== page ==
Lawsuit accuses college of 'limiting' first amendment rights
- A self-described non-partisan student group at the College of Charleston filed a lawsuit alleging the college violated their First Amendment rights.
- South Carolina Politics Club's legal counsel, Alliance Defending Freedom, said the group has repeatedly been denied status as a Registered Student Organization.
- RSO status would make SCPC eligible to "reserve meeting space, invite speakers, and access the pool of mandatory student activity fees."
A self-described non-partisan political student group at the College of Charleston in South Carolina recently filed a lawsuit against the college for denying them the status of a registered campus organization. While the college explained that they decided to do so because of the similarity to other clubs, the lawsuit explains otherwise.
The conservative legal group Alliance Defending Freedom is currently representing the group.
The South Carolina Politics Club is a aims to be a non-partisan political organization, according to the lawsuit. The group hopes to educate students and members on local and state politics without any partisan affiliation.
In an ADF article news release, the organization suggests, “The college claims that the student group duplicates the purpose of the Fusion Party, a registered student organization that also encourages political engagement. However, the Fusion Party and SCPC differ in purpose, mission, and importantly, speech.”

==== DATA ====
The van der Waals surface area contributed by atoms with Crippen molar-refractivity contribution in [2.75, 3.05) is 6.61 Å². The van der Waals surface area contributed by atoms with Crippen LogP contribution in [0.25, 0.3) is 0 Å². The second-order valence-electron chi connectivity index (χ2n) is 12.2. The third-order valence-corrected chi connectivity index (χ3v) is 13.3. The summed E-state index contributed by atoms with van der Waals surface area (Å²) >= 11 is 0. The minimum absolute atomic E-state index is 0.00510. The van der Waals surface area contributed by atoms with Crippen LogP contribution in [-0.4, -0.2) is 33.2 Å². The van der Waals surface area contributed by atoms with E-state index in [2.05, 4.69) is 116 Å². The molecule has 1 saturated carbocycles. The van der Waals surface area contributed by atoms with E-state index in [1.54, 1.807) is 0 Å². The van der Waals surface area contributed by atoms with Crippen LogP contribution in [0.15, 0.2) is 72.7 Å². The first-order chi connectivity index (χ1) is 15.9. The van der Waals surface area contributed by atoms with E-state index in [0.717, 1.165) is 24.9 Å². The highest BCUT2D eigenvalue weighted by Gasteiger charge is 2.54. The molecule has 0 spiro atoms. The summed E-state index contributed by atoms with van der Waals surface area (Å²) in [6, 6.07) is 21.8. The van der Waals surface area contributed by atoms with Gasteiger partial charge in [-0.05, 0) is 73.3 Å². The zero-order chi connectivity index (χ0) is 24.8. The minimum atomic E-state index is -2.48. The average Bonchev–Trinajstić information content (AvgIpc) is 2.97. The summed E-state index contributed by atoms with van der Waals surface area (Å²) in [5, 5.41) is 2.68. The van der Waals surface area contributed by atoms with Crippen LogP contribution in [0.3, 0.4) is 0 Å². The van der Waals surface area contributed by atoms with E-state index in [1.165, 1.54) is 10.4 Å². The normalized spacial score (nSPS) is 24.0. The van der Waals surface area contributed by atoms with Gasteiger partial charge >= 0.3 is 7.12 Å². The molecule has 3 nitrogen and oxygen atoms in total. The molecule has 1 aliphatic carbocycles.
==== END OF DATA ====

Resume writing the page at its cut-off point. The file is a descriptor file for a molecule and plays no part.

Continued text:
According to the College of Charleston’s website, the Fusion Party’s mission is “to educate the students of the College of Charleston on State and local politics of South Carolina… [and] to not limit itself to one party.
The ADF news release further suggests, “The college has repeatedly denied the group registered student organization status, a gateway to numerous resources that include the ability to reserve meeting space, invite speakers, and access the pool of mandatory student activity fees that SCPC members pay into.”
Alliance Defending Freedom went on to defend the South Carolina Politics Club by citing that the Constitution requires mandatory student-fees be allocated in a neutral manner. The group highlights the fact that members of this group already pay these fees, which are allocated to a group with that differing viewpoints.
“The First Amendment protects citizens’ rights to associate with other like-minded individuals and to speak free from government discrimination on the basis of the content and viewpoint of their speech. This freedom from government censorship applies to all government actors, but especially to public colleges and universities. Public institutions of higher learning are uniquely expected, socially and legally, to be the free marketplace of ideas”, the lawsuit explained.”
Like many on college campuses, both the student group and Alliance Defending Freedom believe that colleges should be an open marketplace to exchange ideas and expound upon them.
The lawsuit further suggests, “The Registered Student Organization RSO Registration Policy lacks objective criteria, factors, or standards for determining whether a group may become an RSO, and thus affords Defendants and other College officials unbridled discretion to grant or deny registration to an RSO-applicant, permitting discrimination against an RSO-applicant because of the content and/or viewpoint of its speech.”
It goes onto state, “The Unregistered Organization Policy is facially viewpoint discriminatory because it prevents unregistered organizations from hosting any events and prevents them from interacting with any RSO including cosponsoring events.
In a statement, Blake Meadows, the ADF lead legal counsel, stated, “[the] College of Charleston administrators are limiting SCPC members’ First Amendment freedoms by giving them three unreasonable options: Change their group’s core mission, merge with another group that has different beliefs, or give up the benefits of being a registered student organization.”
The College of Charleston stated that the University doesn’t comment on pending litigation.